Author Topic: Airlock vs. Blowoff tube  (Read 1301 times)

Offline ngordon34

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Airlock vs. Blowoff tube
« on: November 24, 2014, 03:16:47 AM »
  I brewed my first AG milk stout 2 days ago and pitched with Wyeast 1056. I made a 1.5L yeast starter prior to pitching and also use a small chest freezer that I have converted into my fermentation control chamber. So iv noticed people asking questions related to adding a blow off tube after the tri-lock has overflowed or popped. I decided to add a blow off tube right from the get go. Now my beer looks good in the carboy, I hit my gravity which was 10.60 and fermentation temp is steady between 68-70. I do see a small layer of krausen (maybe 1/2 inch) and also have active bubbling.  I also aerated the beer my shaking and rolling..wish it had been pure oxygen!
 My question is will the larger blow off tube affect the amount of krausen in the carboy?
Thanks in advance

Offline Alewyfe

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Re: Airlock vs. Blowoff tube
« Reply #1 on: November 24, 2014, 06:12:25 AM »
You done good! Many folks user a blow off tube in the beginning then switch to an airlock after the fermentation slows down. Prevents you from blowing gunk into and out of the airlock, or worse yet, blowing it off the carboy and exposing your beer to nasties in the air. . It will not affect the amount of kreusen.
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Offline klickitat jim

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Re: Airlock vs. Blowoff tube
« Reply #2 on: November 24, 2014, 07:33:21 AM »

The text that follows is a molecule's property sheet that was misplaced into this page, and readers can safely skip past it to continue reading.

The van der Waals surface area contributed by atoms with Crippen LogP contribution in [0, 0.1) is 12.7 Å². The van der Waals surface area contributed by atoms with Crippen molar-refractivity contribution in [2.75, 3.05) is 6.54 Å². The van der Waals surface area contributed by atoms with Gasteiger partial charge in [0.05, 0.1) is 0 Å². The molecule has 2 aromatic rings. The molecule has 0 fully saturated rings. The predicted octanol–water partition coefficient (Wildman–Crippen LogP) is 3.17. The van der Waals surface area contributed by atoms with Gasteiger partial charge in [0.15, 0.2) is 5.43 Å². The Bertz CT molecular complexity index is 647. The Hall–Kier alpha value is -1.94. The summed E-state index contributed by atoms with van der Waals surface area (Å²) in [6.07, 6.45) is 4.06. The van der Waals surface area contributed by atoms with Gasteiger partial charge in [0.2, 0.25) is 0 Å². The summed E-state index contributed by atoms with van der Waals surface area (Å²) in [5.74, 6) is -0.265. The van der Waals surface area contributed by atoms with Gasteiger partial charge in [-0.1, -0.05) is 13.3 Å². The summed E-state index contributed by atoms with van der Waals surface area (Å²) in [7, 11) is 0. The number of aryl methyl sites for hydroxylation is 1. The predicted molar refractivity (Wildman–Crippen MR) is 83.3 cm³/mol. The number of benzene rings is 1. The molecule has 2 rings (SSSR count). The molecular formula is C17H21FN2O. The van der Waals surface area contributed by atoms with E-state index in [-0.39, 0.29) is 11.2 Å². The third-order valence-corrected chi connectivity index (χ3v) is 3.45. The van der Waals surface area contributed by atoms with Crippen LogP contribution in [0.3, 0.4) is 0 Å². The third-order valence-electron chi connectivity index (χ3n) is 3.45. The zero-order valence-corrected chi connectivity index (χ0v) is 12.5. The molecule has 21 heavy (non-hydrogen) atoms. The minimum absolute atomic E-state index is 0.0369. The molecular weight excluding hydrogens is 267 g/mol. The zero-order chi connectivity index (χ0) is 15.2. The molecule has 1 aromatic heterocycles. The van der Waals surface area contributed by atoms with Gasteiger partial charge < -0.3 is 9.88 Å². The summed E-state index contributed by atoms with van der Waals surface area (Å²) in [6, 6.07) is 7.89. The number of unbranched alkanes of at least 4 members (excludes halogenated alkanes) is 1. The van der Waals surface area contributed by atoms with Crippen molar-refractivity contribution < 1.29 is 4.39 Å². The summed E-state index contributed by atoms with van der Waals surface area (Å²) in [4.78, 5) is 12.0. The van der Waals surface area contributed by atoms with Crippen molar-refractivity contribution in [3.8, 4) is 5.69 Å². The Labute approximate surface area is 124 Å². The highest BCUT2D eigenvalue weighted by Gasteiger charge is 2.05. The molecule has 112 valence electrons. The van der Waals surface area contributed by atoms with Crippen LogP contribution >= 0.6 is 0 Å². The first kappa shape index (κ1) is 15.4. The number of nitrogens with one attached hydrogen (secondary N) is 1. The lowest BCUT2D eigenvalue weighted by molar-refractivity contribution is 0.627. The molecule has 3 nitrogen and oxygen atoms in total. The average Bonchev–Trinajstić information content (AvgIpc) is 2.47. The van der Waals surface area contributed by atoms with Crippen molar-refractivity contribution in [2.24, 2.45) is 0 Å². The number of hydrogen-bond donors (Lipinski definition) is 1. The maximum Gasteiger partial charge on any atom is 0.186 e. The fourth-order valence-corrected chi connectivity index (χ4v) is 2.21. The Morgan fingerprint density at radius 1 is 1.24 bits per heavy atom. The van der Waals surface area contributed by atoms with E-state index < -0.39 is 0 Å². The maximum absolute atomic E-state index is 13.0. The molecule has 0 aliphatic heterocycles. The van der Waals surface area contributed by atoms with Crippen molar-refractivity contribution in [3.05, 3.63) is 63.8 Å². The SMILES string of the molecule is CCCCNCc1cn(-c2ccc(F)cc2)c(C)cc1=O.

I cant imagine that it would.

Offline Joe T

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Re: Airlock vs. Blowoff tube
« Reply #3 on: November 24, 2014, 12:05:35 PM »
I use glass carboys or better bottles so I can see the fermentation activity. I've noticed that the increased head pressure from an airlock seems to cause the krausen to rise. When the beer is at high krausen and the airlock is removed, the krausen drops a bit instantly. So it seems to me that the outlet of the blowoff hose in the bottom of a pitcher of water would create a higher head pressure than a few ml in an airlock and might affect the krausen. If the outlet of your blowoff hose is not submerged you will have no head pressure and thus less krausen. The amount of head pressure will also affect ester production.

Offline davidgzach

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Re: Airlock vs. Blowoff tube
« Reply #4 on: November 24, 2014, 01:33:51 PM »
It would only effect the amount of Krausen if you actually had some blow out.  However, this is a good thing as you are also blowing off hop particulate, old yeast and any other nasties that are caught in the Krausen.  Some folks, including Kai I think I remember make it a point to blow off some Krausen in every brew.

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Re: Airlock vs. Blowoff tube
« Reply #5 on: November 25, 2014, 03:09:02 AM »